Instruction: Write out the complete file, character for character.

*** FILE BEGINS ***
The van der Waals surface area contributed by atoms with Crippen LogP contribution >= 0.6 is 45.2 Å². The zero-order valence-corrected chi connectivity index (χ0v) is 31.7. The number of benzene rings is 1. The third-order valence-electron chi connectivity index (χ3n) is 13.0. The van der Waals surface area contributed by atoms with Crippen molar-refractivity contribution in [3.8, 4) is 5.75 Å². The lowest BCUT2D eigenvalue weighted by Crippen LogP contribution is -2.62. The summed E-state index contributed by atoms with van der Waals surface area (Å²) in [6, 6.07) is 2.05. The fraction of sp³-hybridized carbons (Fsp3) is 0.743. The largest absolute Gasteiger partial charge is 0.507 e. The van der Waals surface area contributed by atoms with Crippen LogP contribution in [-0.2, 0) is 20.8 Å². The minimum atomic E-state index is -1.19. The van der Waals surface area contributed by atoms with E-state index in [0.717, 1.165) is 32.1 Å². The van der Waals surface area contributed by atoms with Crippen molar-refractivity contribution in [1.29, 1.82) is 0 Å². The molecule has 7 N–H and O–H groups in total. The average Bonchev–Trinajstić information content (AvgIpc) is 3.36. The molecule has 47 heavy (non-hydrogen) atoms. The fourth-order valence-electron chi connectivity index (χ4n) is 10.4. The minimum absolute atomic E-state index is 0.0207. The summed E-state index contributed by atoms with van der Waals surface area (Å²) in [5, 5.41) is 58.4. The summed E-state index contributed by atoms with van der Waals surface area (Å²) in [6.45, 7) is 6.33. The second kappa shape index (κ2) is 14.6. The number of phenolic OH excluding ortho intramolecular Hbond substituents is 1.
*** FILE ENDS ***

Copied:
The van der Waals surface area contributed by atoms with Crippen LogP contribution >= 0.6 is 45.2 Å². The zero-order valence-corrected chi connectivity index (χ0v) is 31.7. The number of benzene rings is 1. The third-order valence-electron chi connectivity index (χ3n) is 13.0. The van der Waals surface area contributed by atoms with Crippen molar-refractivity contribution in [3.8, 4) is 5.75 Å². The lowest BCUT2D eigenvalue weighted by Crippen LogP contribution is -2.62. The summed E-state index contributed by atoms with van der Waals surface area (Å²) in [6, 6.07) is 2.05. The fraction of sp³-hybridized carbons (Fsp3) is 0.743. The largest absolute Gasteiger partial charge is 0.507 e. The van der Waals surface area contributed by atoms with Crippen LogP contribution in [-0.2, 0) is 20.8 Å². The minimum atomic E-state index is -1.19. The van der Waals surface area contributed by atoms with E-state index in [0.717, 1.165) is 32.1 Å². The van der Waals surface area contributed by atoms with Crippen molar-refractivity contribution in [1.29, 1.82) is 0 Å². The molecule has 7 N–H and O–H groups in total. The average Bonchev–Trinajstić information content (AvgIpc) is 3.36. The molecule has 47 heavy (non-hydrogen) atoms. The fourth-order valence-electron chi connectivity index (χ4n) is 10.4. The minimum absolute atomic E-state index is 0.0207. The summed E-state index contributed by atoms with van der Waals surface area (Å²) in [5, 5.41) is 58.4. The summed E-state index contributed by atoms with van der Waals surface area (Å²) in [6.45, 7) is 6.33. The second kappa shape index (κ2) is 14.6. The number of phenolic OH excluding ortho intramolecular Hbond substituents is 1.